In the quest to find an alternative anaemia treatment, Fibrogen has been sitting pretty for some time. With big name partners AstraZeneca and Astellas, and with its hypoxia inducible factor prolyl hydroxylase (HIF-PH) inhibitor roxadustat already in phase III, it had what looked like an unassailable lead over its smaller rival Akebia Therapeutics.
But Akebia’s recent $100m boost, in the shape of a partnership with Mitsubishi Tanabe Pharma, should fund a phase III programme of its HIF-PH blocker vadadustat and give it a shot at approval in what is becoming an increasingly competitive segment (see table below).
Most of the companies involved are working towards a new option for anaemia caused by chronic kidney disease (CKD), which is currently treated with erythropoiesis-stimulating agents (ESAs) like Epogen and Aranesp.
Although these are still blockbusters, serious side effects and resulting black box warnings have dented sales. It is thought that HIF-PH-targeting drugs – which mimic the body’s reaction to high altitude – could provide a less risky alternative. Furthermore, the likes of roxadustat and vadadustat are dosed orally, thereby avoiding the transfusions required with ESAs.
With Astra bagging rights to roxadustat in the US and China in 2013, it looks like attention is now shifting to HIF-PH-blocking agents earlier in development, with Akebia the latest beneficiary of big pharma interest in the field.
As well as up-front development costs, the Mitsubishi deal includes up to $250m in milestones and tiered royalties of up to 20% on sales in Japan, Taiwan, South Korea, India, Indonesia and other Asian countries.
Perhaps just as importantly it also gives Akebia’s project credibility and ould help it attract a partner in Europe, JMP analysts believe – while others think it could make Akebia a takeover target. The company’s share price climbed 7% on Monday and another 13% yesterday.
Akebia has already agreed the Pro2tect phase III programme with the FDA and EMA, and expects to start this by the end of 2015, encompassing two trials involving 3,100 patients with non-dialysis dependent CKD.
The correction study will enrol those not already being treated by recombinant ESAs, while the conversion study will evaluate patients converted from recombinant ESAs to either vadadustat or active control. Primary endpoints include haemoglobin response and major adverse cardiovascular events.
Akebia is also planning the Inno2vate programme in CKD patients undergoing dialysis. Some analysts expect a US launch in both indications as early as 2020.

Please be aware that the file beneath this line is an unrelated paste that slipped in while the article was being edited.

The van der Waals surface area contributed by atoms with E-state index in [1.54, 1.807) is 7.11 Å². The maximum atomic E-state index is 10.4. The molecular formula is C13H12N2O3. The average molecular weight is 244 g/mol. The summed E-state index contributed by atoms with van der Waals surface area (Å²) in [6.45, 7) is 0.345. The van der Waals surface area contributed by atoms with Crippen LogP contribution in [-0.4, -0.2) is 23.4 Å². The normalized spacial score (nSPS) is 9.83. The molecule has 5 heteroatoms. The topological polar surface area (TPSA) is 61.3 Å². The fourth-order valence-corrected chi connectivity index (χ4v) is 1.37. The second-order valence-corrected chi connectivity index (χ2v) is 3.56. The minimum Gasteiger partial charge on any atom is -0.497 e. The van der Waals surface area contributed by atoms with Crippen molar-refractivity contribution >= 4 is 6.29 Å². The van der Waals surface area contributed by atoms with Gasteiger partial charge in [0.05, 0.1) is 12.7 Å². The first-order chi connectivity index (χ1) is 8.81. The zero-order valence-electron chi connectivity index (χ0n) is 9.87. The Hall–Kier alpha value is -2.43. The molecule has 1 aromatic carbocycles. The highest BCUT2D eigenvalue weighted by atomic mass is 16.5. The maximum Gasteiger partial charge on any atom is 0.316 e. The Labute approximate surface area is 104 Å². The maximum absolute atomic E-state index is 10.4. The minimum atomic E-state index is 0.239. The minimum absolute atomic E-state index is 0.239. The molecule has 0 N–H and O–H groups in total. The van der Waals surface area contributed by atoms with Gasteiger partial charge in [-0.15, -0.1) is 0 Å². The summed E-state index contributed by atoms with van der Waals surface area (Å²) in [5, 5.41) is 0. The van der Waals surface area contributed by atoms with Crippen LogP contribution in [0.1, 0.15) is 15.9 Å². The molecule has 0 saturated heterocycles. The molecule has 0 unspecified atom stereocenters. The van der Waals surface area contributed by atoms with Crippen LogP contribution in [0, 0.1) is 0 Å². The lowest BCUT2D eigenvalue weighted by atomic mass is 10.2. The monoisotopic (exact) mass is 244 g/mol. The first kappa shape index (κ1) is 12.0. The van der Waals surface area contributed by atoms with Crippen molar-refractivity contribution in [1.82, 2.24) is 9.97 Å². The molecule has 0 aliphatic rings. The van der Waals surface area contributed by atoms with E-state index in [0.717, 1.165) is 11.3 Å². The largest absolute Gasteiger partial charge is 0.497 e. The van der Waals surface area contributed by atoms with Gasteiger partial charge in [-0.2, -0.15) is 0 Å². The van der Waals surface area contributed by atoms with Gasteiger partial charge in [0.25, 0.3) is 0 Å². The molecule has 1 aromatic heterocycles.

Vadadustat is still a way behind roxadustat, the first HIF-PH to enter phase III and Fibrogen’s most advanced asset. This is supported by Astra and Astellas, and is being tested in a huge phase III programme involving 10 trials in around 8,000 patients in CKD, in both the pre-dialysis and dialysis settings. Regulatory filings are expected in 2016 in China and in 2018 in the US.
Being a fast follower might not be a bad thing for Akebia, but there are some worrying signs from phase II data, where on the face of it roxadustat seems to have performed better (Fibrogen shoots for the stars as Akebia falls to earth, November 03, 2014).
While 55% of patients receiving vadadustat met the primary endpoint in a phase II trial in non-dialysis dependent patients, a response was seen in 93% of those getting roxadustat in one study. Both endpoints were based on patients achieving or maintaining certain haemoglobin levels.
But on closer inspection Akebia’s trial was more rigorous, including a placebo arm, which Fibrogen’s did not. More worrying was an increase in serious adverse events with vadadustat – although these concerns seem to have been allayed by more recent phase II data in dialysis patients.
Phase III results might give us a better idea of how the two agents stack up, but as usual caution is needed when comparing across trials.
While vadadustat is progressing, other HIF-PH inhibitors have also moved on (Therapeutic focus – Big pharma takes high-level interest in anaemia pills, August 28, 2013).
Bayer has taken molidustat, formerly known as BAY 85-3934, into phase II, putting it on track to become the third drug in the class to get approval.
|Phase III||Roxadustat||Astellas/ AstraZeneca/ Fibrogen||Anaemia in CKD|
|Phase II||Vadadustat||Akebia Therapeutics||Anaemia in CKD|
|Molidustat||Bayer||Anaemia in CKD|
|GSK1278863||GlaxoSmithKline||Anaemia in CKD|
|Anaemia in CKD|
|Phase I||DS-1093||Daiichi Sankyo||Anaemia in CKD|
|FG-6874||Fibrogen||General inflammatory disorders|
But others seem to have stalled. There are still few details available about GlaxoSmithKline’s GSK1278863, but according to clinicaltrials.gov the company has completed several phase II studies in anaemia and is currently carrying out another.
While Akebia is not at the front of the HIF-PH race, it is still in a fairly good position. Positive phase III results could see it battling it out with Fibrogen and Astra – unless it is acquired first.